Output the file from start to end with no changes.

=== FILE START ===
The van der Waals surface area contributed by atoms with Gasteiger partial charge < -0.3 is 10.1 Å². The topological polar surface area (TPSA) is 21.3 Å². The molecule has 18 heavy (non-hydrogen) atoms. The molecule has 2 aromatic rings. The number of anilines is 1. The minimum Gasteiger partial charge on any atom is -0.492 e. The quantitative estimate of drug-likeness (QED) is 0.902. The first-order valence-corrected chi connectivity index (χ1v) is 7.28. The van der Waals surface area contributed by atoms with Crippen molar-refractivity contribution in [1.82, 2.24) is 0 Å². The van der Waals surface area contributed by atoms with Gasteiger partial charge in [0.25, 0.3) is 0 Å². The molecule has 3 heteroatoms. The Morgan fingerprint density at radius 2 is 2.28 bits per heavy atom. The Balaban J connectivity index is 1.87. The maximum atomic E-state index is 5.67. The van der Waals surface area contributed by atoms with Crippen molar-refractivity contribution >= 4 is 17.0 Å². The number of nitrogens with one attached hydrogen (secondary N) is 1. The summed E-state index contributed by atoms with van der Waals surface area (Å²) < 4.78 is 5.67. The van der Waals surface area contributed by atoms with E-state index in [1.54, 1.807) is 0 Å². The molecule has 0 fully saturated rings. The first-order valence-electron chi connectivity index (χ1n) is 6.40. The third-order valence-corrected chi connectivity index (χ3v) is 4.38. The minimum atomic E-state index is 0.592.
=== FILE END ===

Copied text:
The van der Waals surface area contributed by atoms with Gasteiger partial charge < -0.3 is 10.1 Å². The topological polar surface area (TPSA) is 21.3 Å². The molecule has 18 heavy (non-hydrogen) atoms. The molecule has 2 aromatic rings. The number of anilines is 1. The minimum Gasteiger partial charge on any atom is -0.492 e. The quantitative estimate of drug-likeness (QED) is 0.902. The first-order valence-corrected chi connectivity index (χ1v) is 7.28. The van der Waals surface area contributed by atoms with Crippen molar-refractivity contribution in [1.82, 2.24) is 0 Å². The van der Waals surface area contributed by atoms with Gasteiger partial charge in [0.25, 0.3) is 0 Å². The molecule has 3 heteroatoms. The Morgan fingerprint density at radius 2 is 2.28 bits per heavy atom. The Balaban J connectivity index is 1.87. The maximum atomic E-state index is 5.67. The van der Waals surface area contributed by atoms with Crippen molar-refractivity contribution >= 4 is 17.0 Å². The number of nitrogens with one attached hydrogen (secondary N) is 1. The summed E-state index contributed by atoms with van der Waals surface area (Å²) < 4.78 is 5.67. The van der Waals surface area contributed by atoms with E-state index in [1.54, 1.807) is 0 Å². The molecule has 0 fully saturated rings. The first-order valence-electron chi connectivity index (χ1n) is 6.40. The third-order valence-corrected chi connectivity index (χ3v) is 4.38. The minimum atomic E-state index is 0.592.